I was always convinced the AR3/AR3a approach was correct. My restored AR2axs with the same tweeter convince me more than ever now that the system balance is improved. The other problems Steve cited are IMO of minor importance and were either not objectionable or could have been overcome. A different grill cloth, increased tweeter output to overcome the grill, all were unimportant. So were the reflections off the molding which are nearly 90 degrees off the tweeter axis. IMO the three most important factors in speaker performace are frequency response, frequency response, and frequency response. That being said, frequency response is a far more complex issue than is commonly understood. An electrical signal is a scalar. A sound field is a three dimensional vector. Trying to make some simple comparison between the two, the vague generalizations about dispersion and room reflections is a gross oversimplification that obscures the facts about auditory perception and the engineering challenges. If there was one serious problem that plagued that design, it was trying to match a 12 inch AS woofer that reaches down below 40 hz with a 1 1/2" dome midrange driver. In AR3 the problem was the upper range of the woofer, in the AR3a it was the lower range of the midrange driver. AR9 which added an 8" LMR was the ultimate answer to that problem. Unfortunately AR9s tweeter does not have as much dispersion as AR3a and not nearly as much as AR LST. It's output still has an audible rolloff and the balance is still wrong with all controls set flat. The lack of high output capability also left AR3a's tweeter vulnerable to frequent burnout by people who overdrove it. Using 4 of them in LST was an improvement but not enough for some. They should have been fused. A higher crossover frequency and steeper slope would have helped too. Say a third order filter at 7 khz. Even with these problems, AR3 and AR10 pi were the only systems that ever successfully took on the challange of the LvR demo before an audience of more than a few even if those demos were highly contrived. Four decades later with products costing many times their price and with much improvement in available materials, they have yet to be successfully duplicated. Until I hear it for myself, my hunch is that with current design concepts they can't be.

Share this post


Link to post
Share on other sites
So were the reflections off the molding which are nearly 90 degrees off the tweeter axis. IMO the three most important factors in speaker performace are frequency response, frequency response, and frequency response.

I don't know how many times it has to be posted here, but the design objective of the AR3a tweeter was max dispersion, and the measurements on a flat baffle indicate the extent to which that was achieved. There is plenty of off-axis energy for reflections to play havoc with the direct field frequency response.

I'm actually targeting my post to Z, HF, k, Speaker Dave to try to bring about a discussion/evaluation of the 'rightness' or 'wrongness' of the original AR design premise: the premise that said max dispersion was the correct approach in home loudspeakers.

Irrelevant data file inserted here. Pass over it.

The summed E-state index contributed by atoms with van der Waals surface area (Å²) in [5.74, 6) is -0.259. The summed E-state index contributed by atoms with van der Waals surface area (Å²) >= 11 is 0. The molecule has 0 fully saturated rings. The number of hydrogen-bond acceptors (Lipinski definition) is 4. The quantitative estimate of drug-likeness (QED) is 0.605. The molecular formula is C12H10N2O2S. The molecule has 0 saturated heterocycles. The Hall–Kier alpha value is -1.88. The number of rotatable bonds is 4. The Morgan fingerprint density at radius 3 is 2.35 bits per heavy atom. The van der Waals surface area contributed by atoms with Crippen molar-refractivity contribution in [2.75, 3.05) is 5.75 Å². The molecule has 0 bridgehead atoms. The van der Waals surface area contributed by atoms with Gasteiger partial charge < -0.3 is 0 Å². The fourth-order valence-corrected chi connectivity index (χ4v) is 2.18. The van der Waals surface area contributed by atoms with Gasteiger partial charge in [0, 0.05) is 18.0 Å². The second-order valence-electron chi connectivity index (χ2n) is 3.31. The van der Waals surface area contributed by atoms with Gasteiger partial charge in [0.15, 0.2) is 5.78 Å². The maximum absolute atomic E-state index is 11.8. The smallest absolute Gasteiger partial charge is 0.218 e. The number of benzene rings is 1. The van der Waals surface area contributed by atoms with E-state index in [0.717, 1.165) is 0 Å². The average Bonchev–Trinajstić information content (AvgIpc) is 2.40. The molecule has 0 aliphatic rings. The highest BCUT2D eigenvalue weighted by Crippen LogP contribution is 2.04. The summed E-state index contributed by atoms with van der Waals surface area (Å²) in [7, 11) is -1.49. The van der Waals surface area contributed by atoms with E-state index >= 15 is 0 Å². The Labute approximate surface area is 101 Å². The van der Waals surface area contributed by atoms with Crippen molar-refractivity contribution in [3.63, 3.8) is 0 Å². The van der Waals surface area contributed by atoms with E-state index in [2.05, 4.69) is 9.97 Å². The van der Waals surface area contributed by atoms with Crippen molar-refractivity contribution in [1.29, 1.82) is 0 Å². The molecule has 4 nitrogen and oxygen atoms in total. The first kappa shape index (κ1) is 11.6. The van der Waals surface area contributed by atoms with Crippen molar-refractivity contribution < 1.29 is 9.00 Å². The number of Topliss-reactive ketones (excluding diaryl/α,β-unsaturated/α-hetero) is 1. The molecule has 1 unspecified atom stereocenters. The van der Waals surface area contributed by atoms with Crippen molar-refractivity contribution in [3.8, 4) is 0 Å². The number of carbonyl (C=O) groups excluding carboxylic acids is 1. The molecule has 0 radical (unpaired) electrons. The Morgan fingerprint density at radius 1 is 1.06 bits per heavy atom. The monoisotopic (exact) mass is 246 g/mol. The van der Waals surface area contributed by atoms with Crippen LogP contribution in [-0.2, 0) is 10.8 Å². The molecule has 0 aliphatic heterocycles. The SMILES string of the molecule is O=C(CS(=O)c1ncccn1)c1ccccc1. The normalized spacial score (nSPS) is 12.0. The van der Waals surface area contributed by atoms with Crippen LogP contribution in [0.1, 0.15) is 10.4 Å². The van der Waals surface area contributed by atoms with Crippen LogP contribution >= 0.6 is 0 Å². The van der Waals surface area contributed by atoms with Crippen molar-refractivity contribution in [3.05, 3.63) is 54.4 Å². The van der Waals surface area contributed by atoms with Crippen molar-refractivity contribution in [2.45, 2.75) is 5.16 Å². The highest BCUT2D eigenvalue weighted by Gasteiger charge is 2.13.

Toole SPECIFICALLY targeted that question fully 25 years ago; it was the very foundation of his work. Part 1 of that study explores the core theses of the design philosophies, and Part 2 tests them out via his statistical listener preference "end run."

Answer: The Villchur, Bose, Allison, et al. acoustic power approach is not supported by the data, and no researcher has published to the contrary since.... ;)

Share this post


Link to post
Share on other sites
There is plenty of off-axis energy for reflections to play havoc with the direct field frequency response....

Hi Z,

Is it, therefore, a fortunate degree of early reflection "havoc" that is appealing to 3a fans, or do they simply enjoy them in spite of the havoc ? ;)

Roy

Share this post


Link to post
Share on other sites
I don't know how many times it has to be posted here, but the design objective of the AR3a tweeter was max dispersion, and the measurements on a flat baffle indicate the extent to which that was achieved. There is plenty of off-axis energy for reflections to play havoc with the direct field frequency response.

Toole SPECIFICALLY targeted that question fully 25 years ago; it was the very foundation of his work. Part 1 of that study explores the core theses of the design philosophies, and Part 2 tests them out via his statistical listener preference "end run."

Answer: The Villchur, Bose, Allison, et al. acoustic power approach is not supported by the data, and no researcher has published to the contrary since.... ;)

"I don't know how many times it has to be posted here, but the design objective of the AR3a tweeter was max dispersion, and the measurements on a flat baffle indicate the extent to which that was achieved. There is plenty of off-axis energy for reflections to play havoc with the direct field frequency response."